State Attorneys General on Wednesday unveiled a $ 26 billion deal with America’s three largest drug distributors and Johnson & Johnson to resolve thousands of lawsuits by state and local governments over corporate role in the crisis opioid pain relievers in the country.
The following is a list of large companies that are believed to have contributed to the crisis and to legal settlements or judgments involving these companies.
Drug distributors and drugstore chains have been accused of lax controls that have contributed to the diversion of addictive pain relievers into illegal channels. Drug makers have been accused of deceptively marketing their prescription pain relievers by downplaying the risk of addiction.
The companies have denied the allegations.
Cardinal Health Inc., AmerisourceBergen Corp. and McKesson Corp.
- – Agreed in July to a $ 21 billion settlement with US state attorneys general and attorneys representing local governments to settle more than 3,000 lawsuits. The value of the settlement could change as governments refuse to join the deal and take their cases to court.
- – Agreed in October 2019 to a combined $ 215 million settlement with Ohio counties of Cuyahoga and Summit on the eve of a lawsuit.
- The company will seek bankruptcy court approval in August for a deal that Purdue says is worth $ 10 billion to settle state and local government claims. Members of the Sackler family who own Purdue have agreed to contribute about $ 4.3 billion to the plan.
- – In November 2020, the company pleaded guilty to three counts of violating a federal anti-recoil law, fraud in the United States, and violating the food, drugs and cosmetics law. The plea deal included more than $ 8 billion in penalties and fines, most of which will go unpaid because the company is bankrupt.
- -Former board members agreed in October 2020 to pay a civil fine of $ 225 for allegedly causing bogus claims for OxyContin to government health programs such as Medicare. They denied the allegations.
- – Agreed in March 2019 with members of the Sackler family to pay the state of Oklahoma $ 270 million
Johnson & johnson
- – Agreed in July to pay $ 5 billion as part of a settlement alongside drug distributors with state attorneys general and local government lawyers. The settlement value could change depending on whether states and local governments opt out of the deal and sue the company.
- – In August 2019, Oklahoma Judge Thad Balkman ordered the company to pay $ 572 million after holding the company responsible for misleadingly marketing its pain relievers. The judgment was then reduced to $ 465 million. J&J is attractive.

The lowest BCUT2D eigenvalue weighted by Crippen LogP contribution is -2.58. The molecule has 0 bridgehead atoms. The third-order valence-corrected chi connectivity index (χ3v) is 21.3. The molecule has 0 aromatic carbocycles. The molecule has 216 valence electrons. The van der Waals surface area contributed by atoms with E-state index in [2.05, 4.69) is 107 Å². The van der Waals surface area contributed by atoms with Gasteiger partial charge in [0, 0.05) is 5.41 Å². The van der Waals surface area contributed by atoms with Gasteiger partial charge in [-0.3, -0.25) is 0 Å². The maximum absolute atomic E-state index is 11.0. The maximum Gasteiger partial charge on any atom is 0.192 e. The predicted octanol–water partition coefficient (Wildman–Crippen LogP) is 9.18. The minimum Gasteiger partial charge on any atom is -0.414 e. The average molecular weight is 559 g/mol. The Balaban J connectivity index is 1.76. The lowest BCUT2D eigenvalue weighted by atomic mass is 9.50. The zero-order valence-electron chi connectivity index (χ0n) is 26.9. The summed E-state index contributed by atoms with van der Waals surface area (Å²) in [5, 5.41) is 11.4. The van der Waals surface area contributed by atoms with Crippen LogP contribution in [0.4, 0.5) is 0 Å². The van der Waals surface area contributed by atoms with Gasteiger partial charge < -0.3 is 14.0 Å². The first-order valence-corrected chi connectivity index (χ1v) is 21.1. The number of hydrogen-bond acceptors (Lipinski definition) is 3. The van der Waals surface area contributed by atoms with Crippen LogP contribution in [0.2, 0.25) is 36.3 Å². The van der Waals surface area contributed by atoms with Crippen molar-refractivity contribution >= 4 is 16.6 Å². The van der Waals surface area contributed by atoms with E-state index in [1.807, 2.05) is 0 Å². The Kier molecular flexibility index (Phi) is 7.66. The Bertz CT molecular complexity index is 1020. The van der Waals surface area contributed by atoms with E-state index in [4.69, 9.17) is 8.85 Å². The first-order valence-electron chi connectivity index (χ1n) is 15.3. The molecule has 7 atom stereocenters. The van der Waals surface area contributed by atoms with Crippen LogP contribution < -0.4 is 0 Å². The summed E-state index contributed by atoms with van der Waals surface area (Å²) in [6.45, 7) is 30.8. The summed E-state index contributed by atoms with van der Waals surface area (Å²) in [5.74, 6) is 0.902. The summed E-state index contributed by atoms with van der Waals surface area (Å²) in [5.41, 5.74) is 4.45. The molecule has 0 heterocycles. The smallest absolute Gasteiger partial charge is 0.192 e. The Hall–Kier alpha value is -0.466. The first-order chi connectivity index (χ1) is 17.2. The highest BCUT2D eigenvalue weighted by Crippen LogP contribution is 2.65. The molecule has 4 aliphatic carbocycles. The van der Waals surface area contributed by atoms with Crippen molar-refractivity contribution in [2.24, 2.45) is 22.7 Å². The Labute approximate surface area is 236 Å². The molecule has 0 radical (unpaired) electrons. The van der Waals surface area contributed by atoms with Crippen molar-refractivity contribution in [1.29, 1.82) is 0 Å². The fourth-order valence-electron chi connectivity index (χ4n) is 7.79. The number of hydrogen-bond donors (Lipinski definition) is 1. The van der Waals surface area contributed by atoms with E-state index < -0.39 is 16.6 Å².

Teva Pharmaceutical Industries Ltd.
- -Settled in October 2019 with the Ohio counties of Cuyahoga and Summit on the eve of a lawsuit, agreeing to pay $ 20 million in cash and contribute $ 25 million from Suboxone, a treatment of opioid dependence over three years.
- – Agreed in June 2019 to pay Oklahoma $ 85 million on the eve of a trial.
Insys Therapeutics Inc.
- -In June 2019, I agreed to pay $ 225 million and an operational unit pleaded guilty to fraud to settle investigations into their payment of bribes to trick doctors into prescribing addictive opioids. The settlement follows a conviction of founder John Kapoor on charges of racketeering conspiracy. Insys filed for bankruptcy.
- – Agreed in July 2020 to pay $ 600 million and plead guilty to a felony affiliate to resolve allegations that it had engaged in an illegal scheme to increase prescriptions for Suboxone, an addiction treatment opioids.
Endo International Plc and Allergan Plc
- -The drugmakers agreed in August 2019 to pay Ohio counties of Cuyahoga and Summit $ 15 million ahead of a lawsuit.
- – Said in October 2020, when he filed for bankruptcy, that he planned to pay $ 1.6 billion to settle claims from state and local attorneys general.
- – Agreed in July 2019 to pay up to $ 1.4 billion to resolve claims by the U.S. government that its former pharmaceutical company Indivior, prior to its separation, carried out an illegal scheme to increase sales of a treatment against opioid addiction.
CVS Health Corp., Rite Aid Corp. and Walmart Inc.
- – Agreed in July to pay a total of $ 26 million to settle claims by New York City counties of Suffolk and Nassau that they fueled an epidemic of opioid addiction.
McKinsey & Co.
The global consultancy is believed to have contributed to the crisis by helping drugmakers, including Sackler-owned maker of OxyContin Purdue Pharma, design marketing plans and increase sales of painkillers. The company did not admit any wrongdoing.
- – Agreed in February and March to pay approximately $ 645 million to 50 states, the District of Columbia, and five territories.
(Reporting by Tom Hals in Wilmington, Delaware)
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